It’s also very important that a dog’s source of protein be from more than one source. Not all forms of protein have an adequate supply of different amino acids that are necessary for her health. Simply relying on one type of meat or high-protein vegetable to provide protein will not be enough. With meats you should also try soybean or corn ingredients.

FIBER

Fiber is a substance found in plants that is very difficult for the body to digest. It binds to food and helps it move through the digestive system, softening stools and helping with elimination. It also helps to stimulate the muscles of the digestive system when it is time for elimination, keeping a dog regular.

A lack of fiber is one major cause of many gastrointestinal diseases in both humans and dogs. Without enough fiber dogs can be constipated and suffer from hardened stools that are difficult to pass.

Certain fiber elements are used by second-rate pet food manufacturers as filler ingredients and have little benefit, but many of these ingredients are important if used in proper proportion. It is also believed that fiber can slow the absorption of sugar into the bloodstream which can ward off the condition of diabetes in dogs.

Fiber with weight loss.

Fiber also helps a dog to feel full and allows her to moderate her own portions. This helps to keep dogs at a healthy weight. Many dog foods made for weight loss have a higher concentration of fiber than other products.
Sources of fiber.

There is no fiber in meat so this needs to come from plants and other elements. Good sources of fiber in dog foods include bran of all sorts (rice, wheat or oat), soybeans, apple and tomato pulp (which may be referred to as pomace), or pulp from other citrus fruits.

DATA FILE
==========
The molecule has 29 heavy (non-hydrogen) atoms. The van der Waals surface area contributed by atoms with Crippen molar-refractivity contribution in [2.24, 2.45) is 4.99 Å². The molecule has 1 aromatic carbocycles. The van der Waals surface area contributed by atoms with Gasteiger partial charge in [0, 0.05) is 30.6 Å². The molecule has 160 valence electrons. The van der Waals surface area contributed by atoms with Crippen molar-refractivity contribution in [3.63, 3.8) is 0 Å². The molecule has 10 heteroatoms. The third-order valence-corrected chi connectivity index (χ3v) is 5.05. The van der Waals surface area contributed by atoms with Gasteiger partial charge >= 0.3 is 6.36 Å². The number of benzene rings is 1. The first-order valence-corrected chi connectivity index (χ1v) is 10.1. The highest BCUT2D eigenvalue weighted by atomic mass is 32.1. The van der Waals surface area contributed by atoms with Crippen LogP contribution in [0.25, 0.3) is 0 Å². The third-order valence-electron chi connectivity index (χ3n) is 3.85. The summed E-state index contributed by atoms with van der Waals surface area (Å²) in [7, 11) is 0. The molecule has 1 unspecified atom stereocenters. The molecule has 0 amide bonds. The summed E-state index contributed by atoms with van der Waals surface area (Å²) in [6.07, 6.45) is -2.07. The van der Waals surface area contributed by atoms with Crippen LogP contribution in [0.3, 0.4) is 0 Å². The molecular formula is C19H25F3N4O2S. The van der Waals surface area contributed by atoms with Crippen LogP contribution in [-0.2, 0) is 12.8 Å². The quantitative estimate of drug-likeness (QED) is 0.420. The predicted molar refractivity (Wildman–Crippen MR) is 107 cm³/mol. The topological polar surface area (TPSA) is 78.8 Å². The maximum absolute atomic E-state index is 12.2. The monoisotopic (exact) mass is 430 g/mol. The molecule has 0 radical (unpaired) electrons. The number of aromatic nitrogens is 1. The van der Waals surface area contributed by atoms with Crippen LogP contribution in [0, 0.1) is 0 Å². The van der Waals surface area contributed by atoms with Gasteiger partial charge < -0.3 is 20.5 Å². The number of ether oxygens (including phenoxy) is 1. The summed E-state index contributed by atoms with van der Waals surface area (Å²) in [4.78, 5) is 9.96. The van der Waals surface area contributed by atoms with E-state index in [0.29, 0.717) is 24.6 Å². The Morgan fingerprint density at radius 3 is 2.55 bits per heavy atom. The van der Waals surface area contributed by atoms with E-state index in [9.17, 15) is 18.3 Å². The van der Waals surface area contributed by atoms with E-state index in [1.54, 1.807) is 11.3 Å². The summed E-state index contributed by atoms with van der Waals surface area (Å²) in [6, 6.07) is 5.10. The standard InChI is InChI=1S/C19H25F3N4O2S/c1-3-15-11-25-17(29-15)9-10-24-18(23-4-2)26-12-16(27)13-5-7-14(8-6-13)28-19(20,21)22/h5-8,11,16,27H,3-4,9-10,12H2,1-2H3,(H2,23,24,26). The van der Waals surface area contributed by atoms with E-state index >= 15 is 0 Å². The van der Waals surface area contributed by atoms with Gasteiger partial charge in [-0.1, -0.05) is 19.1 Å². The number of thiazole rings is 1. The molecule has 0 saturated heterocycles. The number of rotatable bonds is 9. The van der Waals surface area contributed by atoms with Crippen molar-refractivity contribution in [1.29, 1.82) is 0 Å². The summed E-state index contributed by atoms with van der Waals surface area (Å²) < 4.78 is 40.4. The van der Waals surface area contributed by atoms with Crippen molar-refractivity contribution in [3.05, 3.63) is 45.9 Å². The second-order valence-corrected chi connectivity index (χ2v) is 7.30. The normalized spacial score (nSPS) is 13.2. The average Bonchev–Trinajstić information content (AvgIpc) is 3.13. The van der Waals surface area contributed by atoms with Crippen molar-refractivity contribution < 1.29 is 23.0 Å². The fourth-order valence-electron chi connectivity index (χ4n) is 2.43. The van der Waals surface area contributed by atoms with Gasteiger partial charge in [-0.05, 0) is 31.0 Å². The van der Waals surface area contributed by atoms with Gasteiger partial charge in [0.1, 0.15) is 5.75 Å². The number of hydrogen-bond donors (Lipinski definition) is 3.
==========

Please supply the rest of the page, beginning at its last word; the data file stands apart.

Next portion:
DOGS NEED VITAMINS TOO

Most humans know that they need vitamins but very few have any idea what each particular vitamin does or why it’s particularly necessary.

Animals too need vitamins and very often for the same reasons that people do.

Fat soluble vitamins include A, D, E and K and need dietary fat in order to be absorbed properly in the system. Water soluble vitamins include B and C and need adequate amounts of water to be absorbed properly.

Most dog foods have a good supply of vitamins for dogs and they typically don’t require supplements if they are eating a complete brand of dog food.

Vitamin A

Very often you hear of a food being advertised as high in beta-carotene; this is just a fancy term for vitamin A, which is important for the dog’s eyes, immune system, and growth.

Vitamin D

Vitamin D is both a vitamin and technically a hormone, and assists in the body’s absorption of calcium which is important for strong teeth and bones. This is vitally important in humans but especially in dogs as they are usually much more physically active, putting pressure on their bones, and they use their teeth more readily for tearing meat and other foods.

Animals get vitamin D from their foods but also from the rays of the sun; if your dog is indoors quite a bit or if you live in a climate that is not very sunny, you may need to consider a vitamin D supplement.

Vitamin E

Antioxidants are those substances that protect the body’s cells from free radicals or those agents that attack healthy cell membranes. Vitamin E is a natural antioxidant and protects the body’s cells from these free radicals. It is also a natural moisturizer that nourishes and protects skin, teeth and fur.

Vitamin K

We don’t often hear a lot about vitamin K but this is a substance that appears naturally in green leafy plants and vegetables. Its major function is to work as a clotting agent within the blood so that the body can protect itself from cuts and abrasions and to ensure proper blood circulation.

B Vitamins

There are many different vitamins that fall in the B category, including B1, B2, B6, and B12, along with several others. The B vitamins are not stored in the body but need to be ingested every day through one’s food or a supplement. The B vitamins are necessary for energy as they help to metabolize proteins, fats and carbs.

Vitamin C

Humans need vitamin C in order to produce collagen in their system, but dogs seem to not have any real requirements for this vitamin in their system.

OTHER DOG FOOD COMPONENTS